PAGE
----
UBC Theses and Dissertations

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UBC Theses and Dissertations

The effects of immersion and increased cognitive load on time estimation in a virtual reality environment Ghomi, Mehrdad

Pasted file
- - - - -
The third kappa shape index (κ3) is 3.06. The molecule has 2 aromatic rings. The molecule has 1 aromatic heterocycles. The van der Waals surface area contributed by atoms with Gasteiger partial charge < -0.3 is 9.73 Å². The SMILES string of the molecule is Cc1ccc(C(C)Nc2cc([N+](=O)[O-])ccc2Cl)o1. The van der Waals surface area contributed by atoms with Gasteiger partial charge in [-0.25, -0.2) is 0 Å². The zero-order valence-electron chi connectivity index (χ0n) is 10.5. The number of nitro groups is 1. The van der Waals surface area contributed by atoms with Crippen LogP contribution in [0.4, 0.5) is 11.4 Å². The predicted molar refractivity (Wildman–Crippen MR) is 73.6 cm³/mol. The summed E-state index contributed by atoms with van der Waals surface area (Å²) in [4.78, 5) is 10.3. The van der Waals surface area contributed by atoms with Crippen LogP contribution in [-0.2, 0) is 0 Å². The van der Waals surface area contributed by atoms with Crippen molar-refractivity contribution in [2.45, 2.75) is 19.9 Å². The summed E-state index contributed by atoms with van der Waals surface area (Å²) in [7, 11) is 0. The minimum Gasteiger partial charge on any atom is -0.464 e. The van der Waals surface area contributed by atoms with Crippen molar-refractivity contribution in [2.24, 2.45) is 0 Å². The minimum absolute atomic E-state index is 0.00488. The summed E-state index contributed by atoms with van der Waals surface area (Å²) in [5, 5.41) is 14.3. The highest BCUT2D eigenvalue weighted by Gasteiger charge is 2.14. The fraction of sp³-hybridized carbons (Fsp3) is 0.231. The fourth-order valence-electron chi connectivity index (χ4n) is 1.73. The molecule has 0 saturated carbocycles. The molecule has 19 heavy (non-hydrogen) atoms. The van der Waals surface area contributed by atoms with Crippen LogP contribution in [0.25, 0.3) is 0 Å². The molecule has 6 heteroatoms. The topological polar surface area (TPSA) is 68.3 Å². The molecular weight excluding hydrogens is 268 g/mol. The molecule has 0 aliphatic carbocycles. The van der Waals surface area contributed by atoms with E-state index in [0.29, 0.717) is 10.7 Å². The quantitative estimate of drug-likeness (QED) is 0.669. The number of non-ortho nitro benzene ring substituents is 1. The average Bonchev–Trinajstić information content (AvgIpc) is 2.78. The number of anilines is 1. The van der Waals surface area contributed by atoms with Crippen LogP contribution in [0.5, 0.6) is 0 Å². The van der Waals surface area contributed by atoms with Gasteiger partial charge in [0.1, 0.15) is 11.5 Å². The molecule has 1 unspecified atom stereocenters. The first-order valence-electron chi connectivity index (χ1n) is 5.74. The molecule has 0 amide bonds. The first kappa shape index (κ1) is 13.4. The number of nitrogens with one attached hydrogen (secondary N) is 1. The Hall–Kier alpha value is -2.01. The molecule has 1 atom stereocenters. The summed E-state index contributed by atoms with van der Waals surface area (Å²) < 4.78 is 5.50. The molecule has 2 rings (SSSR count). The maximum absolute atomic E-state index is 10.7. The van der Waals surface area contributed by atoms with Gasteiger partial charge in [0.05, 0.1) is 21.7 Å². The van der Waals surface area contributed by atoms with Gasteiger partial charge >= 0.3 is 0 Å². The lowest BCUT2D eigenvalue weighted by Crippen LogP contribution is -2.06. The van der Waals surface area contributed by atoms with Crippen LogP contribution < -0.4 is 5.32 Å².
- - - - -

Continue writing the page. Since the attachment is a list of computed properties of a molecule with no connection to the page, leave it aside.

The perceived duration of a time interval can seem shorter or longer relative to real time (i.e., solar time or clock time) depending on what fills that time interval. Research has suggested that increased immersion alters a users ability to reproduce a given duration whilst doing a simple task or playing a game in an Immersive Virtual Environment (IVE). Virtual Reality (VR) allows users to experience virtual environments similar to the real world. The contribution of this experimental research is to explore the effects of undertaking a cognitive spatial task and immersion within a VR environment on a persons perception of time. A VR experience using a cognitive task (maze navigation) was compared with a non VR (control) experience of the same task to explore if the effects exist and if the effects are more significant in an IVE compared to a screen-based simple multimedia experience. Also, a VR experience of the environment without any task was compared to the same environment with the cognitive task to establish the effect of a spatial cognitive task on temporal perception. More specifically, this study measured how much temporal distortion is achievable utilizing cognitive tasks in a VR experience. In this thesis the use of cognitive tasks and VR are the independent variables and the perceived duration of the experiment (time) is the dependent variable. Obtained data suggest that being immersed in a VR experience results in 16.10% underestimation of time, while a non-VR experience results in 7.5% overestimation of time. Moreover, navigating mazes that involve a high cognitive load results in 6.45% underestimation of time. Finally, the combination of VR and high cognitive load (navigating the mazes without guiding lines in a VR experience) result in 22.18% underestimation of time. Finally, the implications of this research are discussed at the end of this thesis.

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